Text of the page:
Why everything seems worse in the winter
Even though winter has a lot going for it – woolly hats, hot chocolate, curling up with a book, thick socks, a log fire and other things ‘hygge’ coming to mind – something important is missing: light.
At this time of year, you go to work before sunrise and come home after sunset, with very little exposure to natural light in between. This lack of light over months on end causes serious problems for many people.
According to BUPA, the ‘winter blues’, or seasonal affective disorder (SAD), affects about 3% of the population. Occurring every autumn like clockwork, it comes with a variety of symptoms, including low mood, listlessness, an increased need for sleep and cravings for sweets and carbohydrates – and therefore weight gain. It affects women more often than men, and particularly people who are on the verge of depression already.
Something important is missing: light
While serotonin production requires light, the closely related neurotransmitter melatonin requires darkness. During the long nights of winter, more serotonin is converted into melatonin, further reducing the levels of our “happy” neurotransmitter. Melatonin is required for sleep, but too much of it may make you sleepy during the day, and in fact tiredness is a common symptom of SAD.
Low vitamin D levels also affect mood. This vitamin is the only one your body can produce. It is made in the skin under the influence of sunlight, so of course we make less of it during the winter. No wonder then, that many of us are feeling low at this time of year.
How To Say Goodbye To Seasonal Affective Disorder (SAD)
There are not many good food sources of vitamin D and they are mostly animal-based. Foods naturally vitamin D-rich are oily fish (salmon, sardines, fresh tuna, trout, halibut, mackerel, et.), high-quality cod liver oil, egg yolks and liver. Mushrooms contain a form of vitamin D called D2 (ergocalciferol), but what your body needs is D3 (cholecalciferol) and research shows that D2 is less effective at raising levels of vitamin D in the blood. Also, be aware that foods fortified with vitamin D are the not same or have similar benefits to animal foods. Fortified foods (like cereals, margarine and some yoghurts) contain D2, and usually even a synthetic one. It doesn’t cost much to get your vitamin D levels checked, and if yours is low, food may not be sufficient and you may have to get yourself a nutritional supplement of vitamin D3*.
A promising way to counteract SAD is the use of a full-spectrum light source, either from a lightbox or light bulbs in the house. Sufferers of SAD respond well to full-spectrum light. About 70% report considerable improvement. For this beneficial effect, it is necessary to spend 30 minutes each day in front of a full-spectrum lightbox or six hours with artificial full-spectrum lighting in the house. 98% of light enters your body through the eyes, only 2% through the skin.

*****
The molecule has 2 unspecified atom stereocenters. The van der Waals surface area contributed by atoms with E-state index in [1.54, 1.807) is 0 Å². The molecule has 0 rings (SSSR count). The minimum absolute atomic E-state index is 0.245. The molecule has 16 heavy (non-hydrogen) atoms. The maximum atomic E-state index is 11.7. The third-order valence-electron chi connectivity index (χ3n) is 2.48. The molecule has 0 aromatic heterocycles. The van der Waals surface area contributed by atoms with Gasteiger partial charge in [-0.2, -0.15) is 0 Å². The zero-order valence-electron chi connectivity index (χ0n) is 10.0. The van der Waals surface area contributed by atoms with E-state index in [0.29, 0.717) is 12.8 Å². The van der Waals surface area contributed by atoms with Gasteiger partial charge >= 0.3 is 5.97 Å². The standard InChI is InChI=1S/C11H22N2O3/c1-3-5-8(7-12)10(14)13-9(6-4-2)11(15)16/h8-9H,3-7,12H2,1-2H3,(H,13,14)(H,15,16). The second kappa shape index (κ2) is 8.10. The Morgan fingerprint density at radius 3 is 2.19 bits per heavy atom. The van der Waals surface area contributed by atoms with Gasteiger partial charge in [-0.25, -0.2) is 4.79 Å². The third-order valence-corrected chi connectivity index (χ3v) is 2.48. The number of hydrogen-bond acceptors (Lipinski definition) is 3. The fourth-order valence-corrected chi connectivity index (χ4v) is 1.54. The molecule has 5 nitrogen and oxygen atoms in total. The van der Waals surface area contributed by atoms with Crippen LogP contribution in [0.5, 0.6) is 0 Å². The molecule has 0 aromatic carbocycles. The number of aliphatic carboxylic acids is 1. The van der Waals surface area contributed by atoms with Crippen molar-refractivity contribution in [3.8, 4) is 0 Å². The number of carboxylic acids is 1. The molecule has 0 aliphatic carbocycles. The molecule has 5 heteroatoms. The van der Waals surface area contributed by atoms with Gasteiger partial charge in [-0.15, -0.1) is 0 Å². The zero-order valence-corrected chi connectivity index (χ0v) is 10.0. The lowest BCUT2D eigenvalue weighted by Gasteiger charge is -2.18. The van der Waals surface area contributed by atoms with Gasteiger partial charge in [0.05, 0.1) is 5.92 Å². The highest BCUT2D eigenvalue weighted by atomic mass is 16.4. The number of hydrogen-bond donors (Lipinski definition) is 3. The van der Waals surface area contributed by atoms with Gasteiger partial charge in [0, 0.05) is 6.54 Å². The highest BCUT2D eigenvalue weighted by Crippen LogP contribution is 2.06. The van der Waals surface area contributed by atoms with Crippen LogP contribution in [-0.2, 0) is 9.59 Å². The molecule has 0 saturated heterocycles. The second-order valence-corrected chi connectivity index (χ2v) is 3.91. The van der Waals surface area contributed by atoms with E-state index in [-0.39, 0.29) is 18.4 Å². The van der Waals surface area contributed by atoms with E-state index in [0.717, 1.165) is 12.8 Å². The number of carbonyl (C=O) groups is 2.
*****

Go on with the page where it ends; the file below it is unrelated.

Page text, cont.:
Looking out of a window doesn’t cut it, as glass blocks the ultraviolet light. Sunglasses won’t give you full-spectrum light either, so if you can, leave them off when you are out during the winter and the sun is not directly in your face.
Diet, too, can help coping with SAD, though not as efficiently as light treatment and exercise. The amino acid tryptophan is a precursor for serotonin. It is one of the eight essential amino acids – i.e. we have to ingest it, the body cannot make it – and it is found in a variety of foods: dairy products, eggs, red meat, poultry, fish, chocolate, oats, dried dates, chickpeas, almonds, sunflower and pumpkin seeds, bananas, spirulina and peanuts. Although turkey is often advertised as an excellent source of tryptophan, it has no more of the amino acid than other poultry meats. So, chicken is fine if that’s what you prefer. Unfortunately, it is rather difficult for tryptophan to access the brain, but transport can be enhanced by combining tryptophan-rich foods with complex carbohydrates such as brown rice, brown pasta, wholegrain bread or oats.
One of the best ways to combat SAD, however, is exercise, especially exercise outdoors. Exercise has been found to be effective in combating depression in any case. When your body feels better, so does the mind. It doesn’t really matter what you do as long as you are active. If you don’t enjoy vigorous exercise, don’t worry: even a 10-minute walk during your lunch break, getting off one bus stop early, walking to the shops instead of driving, taking the stairs instead of the escalators or lift is better than nothing. Ideally, get out into nature and visit your local park or forest. There’s no need to run, you can just walk. It all counts. Try and incorporate small changes like these and you may soon find that you are able to do more, walk further, or climb faster, which is a great incentive to keep going.
If you are suffering from winter blues or any of the symptoms mentioned in this blog, we recommend you seek advice from a Nutritional Therapist who can help you implement more strategies to support you. You can get in touch with me here or call me on 07788 444 199.
*Always seek the advice of a professional doctor or nutritionist before starting on any supplement. There are many of them on the market, many of which without the sufficient amount of the ingredient they claim to contain, and full of additional synthetic or chemical fillers. So it is important to get them from a reputable source and at the right dosage for a limited period of time.